Stink Bugs and Citrus

Some species of stink bugs are large insects—adults can reach almost 2 cm in length. Their body is almost as wide as it is long. They are good fliers. They are found throughout North America.

There are many species of stink bugs in the United States. Some species are green and some are brown. They get their common name from the unpleasant smell they produce when they are threatened.

Scientists use the term “plant-feeders” to describe many stink bugs. This means that the bugs attack plants for food. Stink bugs attack the fruits, vegetables and ornamental plants that grow in the area where they live. Depending on the location, they will feed on peaches, apples, tomatoes, green peppers, soybeans, pecans and even cotton.

In the warm areas of the country, stink bugs can be serious pests of citrus. Many species have been found feeding on citrus, but the southern green stink bug, Nezara viridula (L), is the one that attacks citrus most often.

Stink bugs hatch in fields near the citrus groves. The bugs feed on thistles, cowpeas and other plants. As these plants dry up, the pests migrate into the citrus groves where they attack the developing fruit.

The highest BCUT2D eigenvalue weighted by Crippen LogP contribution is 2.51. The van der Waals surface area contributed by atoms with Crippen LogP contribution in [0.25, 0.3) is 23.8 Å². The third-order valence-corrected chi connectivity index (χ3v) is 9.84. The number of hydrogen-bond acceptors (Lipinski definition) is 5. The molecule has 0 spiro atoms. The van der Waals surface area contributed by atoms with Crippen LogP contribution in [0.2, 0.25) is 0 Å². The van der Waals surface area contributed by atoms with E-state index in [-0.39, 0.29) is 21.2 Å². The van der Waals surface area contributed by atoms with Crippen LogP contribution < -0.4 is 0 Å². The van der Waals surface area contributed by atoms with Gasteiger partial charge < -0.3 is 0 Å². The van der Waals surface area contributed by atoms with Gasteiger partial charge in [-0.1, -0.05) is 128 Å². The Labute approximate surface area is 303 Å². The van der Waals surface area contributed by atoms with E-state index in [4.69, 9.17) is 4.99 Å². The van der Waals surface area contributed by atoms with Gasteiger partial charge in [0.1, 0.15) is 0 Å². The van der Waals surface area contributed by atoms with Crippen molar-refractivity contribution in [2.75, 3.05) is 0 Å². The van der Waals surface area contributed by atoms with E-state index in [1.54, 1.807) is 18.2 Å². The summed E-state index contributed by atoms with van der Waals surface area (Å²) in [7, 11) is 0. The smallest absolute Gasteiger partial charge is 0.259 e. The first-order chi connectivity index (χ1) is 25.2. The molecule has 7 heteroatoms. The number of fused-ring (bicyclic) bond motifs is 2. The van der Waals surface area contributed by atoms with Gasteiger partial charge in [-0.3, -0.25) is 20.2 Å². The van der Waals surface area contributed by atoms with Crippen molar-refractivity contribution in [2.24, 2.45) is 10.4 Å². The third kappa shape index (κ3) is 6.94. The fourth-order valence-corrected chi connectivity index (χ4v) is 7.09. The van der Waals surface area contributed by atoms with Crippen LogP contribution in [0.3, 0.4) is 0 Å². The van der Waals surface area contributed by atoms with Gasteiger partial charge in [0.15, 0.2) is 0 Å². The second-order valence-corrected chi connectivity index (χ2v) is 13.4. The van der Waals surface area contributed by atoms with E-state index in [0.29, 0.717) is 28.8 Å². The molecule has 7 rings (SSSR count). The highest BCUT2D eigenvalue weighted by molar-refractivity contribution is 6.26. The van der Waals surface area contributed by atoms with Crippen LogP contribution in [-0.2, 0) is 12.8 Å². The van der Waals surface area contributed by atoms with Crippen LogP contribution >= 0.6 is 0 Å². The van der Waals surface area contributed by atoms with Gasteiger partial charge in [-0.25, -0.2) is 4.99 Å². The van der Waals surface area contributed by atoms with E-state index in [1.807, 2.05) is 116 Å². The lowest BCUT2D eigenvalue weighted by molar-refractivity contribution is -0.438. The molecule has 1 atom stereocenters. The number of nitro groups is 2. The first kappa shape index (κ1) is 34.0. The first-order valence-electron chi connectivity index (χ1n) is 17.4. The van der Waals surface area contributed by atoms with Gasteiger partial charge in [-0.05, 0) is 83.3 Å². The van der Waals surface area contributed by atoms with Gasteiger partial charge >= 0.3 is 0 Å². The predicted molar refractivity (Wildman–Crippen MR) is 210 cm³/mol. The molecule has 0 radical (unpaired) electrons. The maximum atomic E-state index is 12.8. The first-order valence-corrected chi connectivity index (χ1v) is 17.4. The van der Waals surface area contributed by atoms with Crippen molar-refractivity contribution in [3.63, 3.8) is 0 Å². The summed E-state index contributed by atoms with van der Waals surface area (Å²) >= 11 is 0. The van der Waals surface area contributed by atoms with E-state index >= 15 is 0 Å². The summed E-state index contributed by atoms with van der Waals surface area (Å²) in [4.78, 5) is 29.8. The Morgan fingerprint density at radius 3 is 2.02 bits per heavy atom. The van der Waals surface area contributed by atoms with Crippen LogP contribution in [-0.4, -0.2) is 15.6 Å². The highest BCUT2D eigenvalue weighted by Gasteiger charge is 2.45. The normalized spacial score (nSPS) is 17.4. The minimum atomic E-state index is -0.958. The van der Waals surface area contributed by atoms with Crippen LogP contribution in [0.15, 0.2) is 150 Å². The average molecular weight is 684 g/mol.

Stink bugs use their mouths to pierce the skin of the fruit and then suck out the juice. After the skin has been punctured, diseases, fungi and even other insects can also attack the fruit.

The stink bug’s favorite citrus seems to be the tangserine, but it also attacks satsumas and oranges. These insects have not been found feeding on grapefruit. Scientists suspect this may be due to the grapefruit’s thick rind.

Stink bugs do not usually attack citrus in large numbers, so the damage is normally not severe. However, if the they reach very large numbers, there can be serious damage to the citrus crop.

Citrus farmers have learned to manage stink bugs by managing the areas around the groves. The farmers remove the weeds and other plants where the pests develop. This reduces the number that can attack the citrus groves. In this way, the farmers can reduce the amount of crop damage they can cause.